Crazed killer Matthew Quesada was so obsessed with fictional spy Jason Bourne he stabbed an innocent bystander to death and went on the run in a bid to imitate his Hollywood hero.
Quesada, 26, spent hours online researching the combat moves used by star Matt Damon.
He killed retired bus driver Alan Smith, 63, in an east London cafe just because the grandfather dared to ask if Quesada’s crying daughter was all right.
After stabbing Mr Smith five times, Quesada gazed at the scene smugly and ran off, aping Bourne’s athleticism by vaulting a series of garden fences.
Police believe he was acting as if he was the spy when he plotted his escape, burning his clothes and shaving his hair.
He researched travelling to Brazil in an internet cafe and had a list of 49 flights to Sao Paulo when police caught him.
But unlike Bourne there was no dramatic car chase – Quesada was arrested in the passenger seat of his mother’s Nissan Micra.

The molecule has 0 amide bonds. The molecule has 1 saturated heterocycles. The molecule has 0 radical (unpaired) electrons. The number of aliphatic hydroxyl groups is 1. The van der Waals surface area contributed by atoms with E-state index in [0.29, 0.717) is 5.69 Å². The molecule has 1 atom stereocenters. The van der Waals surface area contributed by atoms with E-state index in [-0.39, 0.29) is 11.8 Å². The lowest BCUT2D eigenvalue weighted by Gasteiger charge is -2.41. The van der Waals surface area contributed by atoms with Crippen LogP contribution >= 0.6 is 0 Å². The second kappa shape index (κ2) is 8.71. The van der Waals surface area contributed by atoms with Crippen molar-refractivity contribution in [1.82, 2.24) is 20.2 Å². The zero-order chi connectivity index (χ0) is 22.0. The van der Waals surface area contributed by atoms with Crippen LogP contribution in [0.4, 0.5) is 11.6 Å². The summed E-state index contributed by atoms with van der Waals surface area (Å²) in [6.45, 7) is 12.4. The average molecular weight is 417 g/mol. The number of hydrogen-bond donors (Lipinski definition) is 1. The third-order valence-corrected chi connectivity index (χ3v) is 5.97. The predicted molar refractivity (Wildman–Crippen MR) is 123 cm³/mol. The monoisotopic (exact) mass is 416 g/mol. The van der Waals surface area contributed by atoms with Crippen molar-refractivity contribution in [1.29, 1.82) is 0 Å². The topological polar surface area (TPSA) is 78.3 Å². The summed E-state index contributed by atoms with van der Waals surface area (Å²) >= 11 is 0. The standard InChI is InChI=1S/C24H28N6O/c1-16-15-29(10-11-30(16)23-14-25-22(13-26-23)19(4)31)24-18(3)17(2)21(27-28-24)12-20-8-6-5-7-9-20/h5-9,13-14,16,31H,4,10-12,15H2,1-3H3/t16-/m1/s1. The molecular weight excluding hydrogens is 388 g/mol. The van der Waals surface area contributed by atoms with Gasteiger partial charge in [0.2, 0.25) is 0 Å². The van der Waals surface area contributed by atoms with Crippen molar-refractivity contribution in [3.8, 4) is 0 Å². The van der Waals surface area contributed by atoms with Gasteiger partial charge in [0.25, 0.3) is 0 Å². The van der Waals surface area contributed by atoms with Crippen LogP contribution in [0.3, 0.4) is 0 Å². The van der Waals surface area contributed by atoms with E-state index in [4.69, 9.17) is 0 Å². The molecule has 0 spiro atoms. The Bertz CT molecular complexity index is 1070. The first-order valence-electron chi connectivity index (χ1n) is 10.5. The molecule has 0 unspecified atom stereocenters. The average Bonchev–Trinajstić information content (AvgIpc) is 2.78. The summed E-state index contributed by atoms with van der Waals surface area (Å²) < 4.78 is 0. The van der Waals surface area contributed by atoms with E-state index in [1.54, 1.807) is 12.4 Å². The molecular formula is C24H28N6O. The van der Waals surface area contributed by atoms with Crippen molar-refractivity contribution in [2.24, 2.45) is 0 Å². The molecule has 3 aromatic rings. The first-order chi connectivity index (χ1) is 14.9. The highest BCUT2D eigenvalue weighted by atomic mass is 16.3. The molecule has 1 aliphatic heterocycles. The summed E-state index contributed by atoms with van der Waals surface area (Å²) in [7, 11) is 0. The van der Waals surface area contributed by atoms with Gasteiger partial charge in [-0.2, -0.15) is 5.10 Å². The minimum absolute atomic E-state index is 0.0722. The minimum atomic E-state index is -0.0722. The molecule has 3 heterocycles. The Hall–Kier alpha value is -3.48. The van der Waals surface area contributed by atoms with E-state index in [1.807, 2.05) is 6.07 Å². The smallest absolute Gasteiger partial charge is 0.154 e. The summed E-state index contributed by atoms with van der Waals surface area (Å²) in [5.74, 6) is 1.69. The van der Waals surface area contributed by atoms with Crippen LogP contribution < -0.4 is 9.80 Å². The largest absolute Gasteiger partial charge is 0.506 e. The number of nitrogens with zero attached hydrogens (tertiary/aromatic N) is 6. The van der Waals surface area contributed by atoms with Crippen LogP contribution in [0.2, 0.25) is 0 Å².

A FRENZIED ATTACK
Quesada and Mr Smith initially clashed at the BB Cafe in Leyton, east London, on the afternoon on March 26, 2011.
Mr Smith, from nearby Walthamstow, and his wife had gone for a meal to celebrate their daughter Estelle’s birthday with her husband, Mark Jenkins.
When he asked about Quesada’s weeping daughter, the killer snapped: ‘What’s it to you? What’s it got to f***ing do with you?’
Enraged, Quesada dropped his daughter off at home and collected a knife.
By the time he returned, Mr Smith and his family were so shaken by the earlier confrontation that they had moved on to the Roma Cafe in nearby Lea Bridge Road.